February 1999

February 3, 1999

Dear SCAN members,

The Annual Meeting of the Association was started with a greeting by Jim Knight. He described a bird-egg collection containing 6,000 eggs that was recently added to the State Museum. It sounded like an exhibit that SCAN members would not want to miss. The featured speaker for this meeting was Dr. Jackie Palmer. In her very informative and well presented talk entitled “Magical Spinsters: Spiders, Silks, and Stories” she shared some of the magic spiders hold for her, described how spiders make silk, and presented a little of the folklore surrounding spiders and their webs. A lively 15 minute question and answer session followed her talk. The afternoon session opened with a presentation by Charlie Williams on Magnolia macrophylla. His description of the amazing coincidences that allowed him to find near Charlotte some stands of this very unusual tree from information in Andre Michaux’s diary was spellbinding. This was followed by Lynn Smith doing her usual outstanding job of presenting slides showing member activities from this past year. A dearth of slides from 1998 field trips allowed time for her to show slides from the birding trip that nine SCAN members enjoyed in Costa Rica.

At the business meeting, the treasurer, Bill Carter, reported that income in 1997 exceeded the Association’s expenses. He also reported that the “Education Account” had received $7500 from Sam Outen’s estate to support production of a book on the “Second Ten Years of Scan”. Virginia Winn, the chairperson of the book committee, reported that the book preparation was proceeding on target and is expected to be printed by June of this year. The entire committee, which includes Lynn Smith, Dee Hope, Jan Ciegler, and Heidi Hoerman, was recognized for the many, many hours of work that they have and will expend to produce the book. The list of trips for 1999 that was developed by the “Planning Committee” which is included with this newsletter was presented to the group. The announced trip to Sandy Island in February has been replaced with Woods Bay State Park because of serious complications in visiting the Island. The Association expressed their thanks to the retiring Regional Directors for four regions(Charlie Williams, Ted Cottingham, Alex Ciegler, Julie Finlayson, and Sandy Elliott) for a job well done. Also, Lynn Smith received a standing ovation for an outstanding job as the Association’s Secretary for 3 years. The slate of officers for 1999 that was published in the January newsletter was accepted unanimously. The several new faces among the officers for 1999 are a tribute to the efforts of Dee Hope, the nominating committee chairman.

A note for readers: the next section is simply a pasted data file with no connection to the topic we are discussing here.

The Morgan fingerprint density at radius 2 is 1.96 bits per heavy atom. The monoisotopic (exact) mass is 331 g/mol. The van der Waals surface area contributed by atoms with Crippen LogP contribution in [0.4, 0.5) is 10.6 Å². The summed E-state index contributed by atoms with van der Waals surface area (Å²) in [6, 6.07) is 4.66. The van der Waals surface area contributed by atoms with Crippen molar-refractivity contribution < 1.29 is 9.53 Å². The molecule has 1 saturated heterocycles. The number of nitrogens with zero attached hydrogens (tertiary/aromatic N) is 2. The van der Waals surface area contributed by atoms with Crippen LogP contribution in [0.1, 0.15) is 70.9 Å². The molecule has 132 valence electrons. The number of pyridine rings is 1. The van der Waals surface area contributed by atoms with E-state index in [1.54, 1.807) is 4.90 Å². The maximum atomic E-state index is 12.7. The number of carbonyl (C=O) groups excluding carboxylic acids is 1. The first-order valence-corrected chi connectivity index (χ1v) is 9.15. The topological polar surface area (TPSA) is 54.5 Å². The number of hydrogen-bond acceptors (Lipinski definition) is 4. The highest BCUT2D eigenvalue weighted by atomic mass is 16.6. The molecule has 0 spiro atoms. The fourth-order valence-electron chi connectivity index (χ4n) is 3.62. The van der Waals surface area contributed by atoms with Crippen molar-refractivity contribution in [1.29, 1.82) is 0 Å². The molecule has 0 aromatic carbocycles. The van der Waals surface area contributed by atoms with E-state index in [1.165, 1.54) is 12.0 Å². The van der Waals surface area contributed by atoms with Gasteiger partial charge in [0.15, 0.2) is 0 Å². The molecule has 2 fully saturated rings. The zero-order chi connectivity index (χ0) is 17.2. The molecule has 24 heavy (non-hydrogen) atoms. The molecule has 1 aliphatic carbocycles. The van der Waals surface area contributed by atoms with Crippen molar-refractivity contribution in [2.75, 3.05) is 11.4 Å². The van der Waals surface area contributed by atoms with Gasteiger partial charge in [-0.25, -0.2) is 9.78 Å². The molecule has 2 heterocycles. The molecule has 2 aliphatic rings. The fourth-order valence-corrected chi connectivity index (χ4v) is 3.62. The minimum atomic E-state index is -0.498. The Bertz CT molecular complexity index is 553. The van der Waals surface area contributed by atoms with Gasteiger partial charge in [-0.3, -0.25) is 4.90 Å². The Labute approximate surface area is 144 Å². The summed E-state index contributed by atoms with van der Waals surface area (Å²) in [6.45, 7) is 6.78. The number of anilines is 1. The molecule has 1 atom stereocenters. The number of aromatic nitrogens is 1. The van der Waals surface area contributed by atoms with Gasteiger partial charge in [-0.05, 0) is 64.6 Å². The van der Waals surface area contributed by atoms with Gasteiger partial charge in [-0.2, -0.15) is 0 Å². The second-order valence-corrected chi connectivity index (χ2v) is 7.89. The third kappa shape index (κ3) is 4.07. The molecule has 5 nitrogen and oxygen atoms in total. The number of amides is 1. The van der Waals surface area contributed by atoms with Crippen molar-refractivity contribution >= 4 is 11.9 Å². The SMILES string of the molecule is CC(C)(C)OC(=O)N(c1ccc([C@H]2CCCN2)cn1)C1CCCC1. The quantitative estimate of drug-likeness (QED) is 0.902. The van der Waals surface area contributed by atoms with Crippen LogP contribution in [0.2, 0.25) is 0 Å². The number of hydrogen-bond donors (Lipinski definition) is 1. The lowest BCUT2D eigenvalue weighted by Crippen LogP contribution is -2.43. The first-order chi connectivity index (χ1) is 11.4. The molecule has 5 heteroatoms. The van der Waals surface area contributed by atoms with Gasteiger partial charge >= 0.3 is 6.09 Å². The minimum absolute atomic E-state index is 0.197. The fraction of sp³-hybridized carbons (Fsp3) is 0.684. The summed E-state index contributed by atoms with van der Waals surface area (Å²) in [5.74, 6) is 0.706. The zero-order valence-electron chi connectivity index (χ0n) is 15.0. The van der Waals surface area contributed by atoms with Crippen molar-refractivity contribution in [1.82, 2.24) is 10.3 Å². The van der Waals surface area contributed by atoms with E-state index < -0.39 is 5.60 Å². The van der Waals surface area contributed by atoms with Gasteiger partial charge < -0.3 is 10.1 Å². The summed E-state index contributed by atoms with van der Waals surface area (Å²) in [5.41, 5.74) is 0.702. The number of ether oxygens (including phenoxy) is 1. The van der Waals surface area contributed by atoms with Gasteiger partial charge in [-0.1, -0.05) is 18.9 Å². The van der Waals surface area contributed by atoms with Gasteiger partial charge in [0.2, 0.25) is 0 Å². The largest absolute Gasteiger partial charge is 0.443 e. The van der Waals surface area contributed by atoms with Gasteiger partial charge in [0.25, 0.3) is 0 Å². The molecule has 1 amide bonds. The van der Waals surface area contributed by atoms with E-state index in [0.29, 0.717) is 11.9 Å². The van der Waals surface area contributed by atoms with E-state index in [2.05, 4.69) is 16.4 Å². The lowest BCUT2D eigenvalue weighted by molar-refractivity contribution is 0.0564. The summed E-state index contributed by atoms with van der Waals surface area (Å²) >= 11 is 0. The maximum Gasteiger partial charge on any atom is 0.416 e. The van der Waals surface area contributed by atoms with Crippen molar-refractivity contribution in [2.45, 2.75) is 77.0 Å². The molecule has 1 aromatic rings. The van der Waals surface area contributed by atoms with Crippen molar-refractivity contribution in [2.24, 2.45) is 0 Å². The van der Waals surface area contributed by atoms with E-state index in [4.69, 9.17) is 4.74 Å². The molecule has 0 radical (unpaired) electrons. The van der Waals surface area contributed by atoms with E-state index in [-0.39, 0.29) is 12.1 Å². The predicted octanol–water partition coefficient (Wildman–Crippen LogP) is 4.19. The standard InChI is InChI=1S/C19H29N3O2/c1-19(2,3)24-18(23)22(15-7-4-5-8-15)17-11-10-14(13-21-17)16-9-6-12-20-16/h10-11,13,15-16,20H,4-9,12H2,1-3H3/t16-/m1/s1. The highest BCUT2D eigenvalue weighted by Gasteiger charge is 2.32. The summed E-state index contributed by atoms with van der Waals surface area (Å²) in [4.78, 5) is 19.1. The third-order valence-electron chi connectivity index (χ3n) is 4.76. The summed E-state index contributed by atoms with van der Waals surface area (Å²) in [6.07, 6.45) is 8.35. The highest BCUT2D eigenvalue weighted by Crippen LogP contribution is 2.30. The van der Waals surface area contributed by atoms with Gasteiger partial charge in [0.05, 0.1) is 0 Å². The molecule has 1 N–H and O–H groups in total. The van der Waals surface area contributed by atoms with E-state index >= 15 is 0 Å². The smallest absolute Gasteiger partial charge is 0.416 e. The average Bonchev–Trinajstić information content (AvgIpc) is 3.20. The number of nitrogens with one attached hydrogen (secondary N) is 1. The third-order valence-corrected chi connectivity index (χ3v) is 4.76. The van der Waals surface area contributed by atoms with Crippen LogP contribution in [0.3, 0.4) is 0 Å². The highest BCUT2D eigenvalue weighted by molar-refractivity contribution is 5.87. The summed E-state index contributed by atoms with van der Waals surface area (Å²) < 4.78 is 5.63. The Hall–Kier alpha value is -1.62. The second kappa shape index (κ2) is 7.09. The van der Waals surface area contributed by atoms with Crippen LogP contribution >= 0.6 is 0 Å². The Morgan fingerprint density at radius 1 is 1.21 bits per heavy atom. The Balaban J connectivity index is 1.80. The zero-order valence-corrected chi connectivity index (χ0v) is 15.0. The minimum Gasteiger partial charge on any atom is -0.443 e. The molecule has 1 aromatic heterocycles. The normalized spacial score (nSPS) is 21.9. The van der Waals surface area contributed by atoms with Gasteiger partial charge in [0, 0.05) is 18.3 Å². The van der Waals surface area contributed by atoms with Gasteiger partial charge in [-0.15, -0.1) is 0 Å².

Look forward to seeing you all on the many interesting field trips planned for 1999.


Ken Boni, President

DUES: If you have stars on your mailing label, we have not yet received your dues for 1999. Dues were due in January. I am sure that you don’t want to miss any of the very interesting trips planned for 1999. Dues are $12 for the first member in a household and $5 for each additional member sharing the same newsletter. Please send your check in now to the SCAN P.O. Box so that you can continue to receive the newsletter.

ETV Solicitation: On Saturday, March 20 SCAN members will be answering the phones from 7 to 11 PM during ETV’s Spring fund-raising drive. In addition to helping ETV, it is good publicity for SCAN. If you are available for this service, please call Lynn Greenlee at her home phone 787-7494 or work phone 736-0866.

OPPORTUNITY: Falcon Publishing is looking for an author to describe 25-35 drives that highlight the natural wonders of South Carolina for an outdoor guide entitled “Scenic Driving South Carolina”. Anyone interested should contact Tom Marino at P.O. Box 1718, Helena, MT 59624 or at email: tmarino@falconguide.com. You can visit Falcon on the web at www.falconoutdoors.com.


Saturday February 27, 1999 at 10:30 AM


Florence, Sumter, and Clarendon Counties

Woods Bay is a large, perfectly egg-shaped Carolina Bay. It covers 1500 acres and holds year round 3 to 4 feet deep of spring-fed water. It is our first all-nature State Park and has cypress-tupelo swamps, evergreen shrub thickets, grass-sedge marshes, and sand-rim communities. A boardwalk extends into the bay. Reptiles, amphibians, aquatic insects, and birds are readily found here. There are picnic tables, restrooms, and a Nature Center at the site.

Directions to Woods Bay State Park

If you come into the area on US 378 from the west, go to Turbeville, take US 301 almost to Olanta. A Woods Bay sign will direct you onto secondary road S-43-48 and then on to the park entrance. If coming on I-95, take the Shiloh exit (#141). Then you may take US 378 to Turbeville, or you may follow the Woods Bay sign onto secondary road 58. At Shiloh United Methodist Church, turn left onto Woods Bay Road (S-43-48) which will take you to the park entrance. Woods Bay is 7 miles from the Shiloh exit.

February Map

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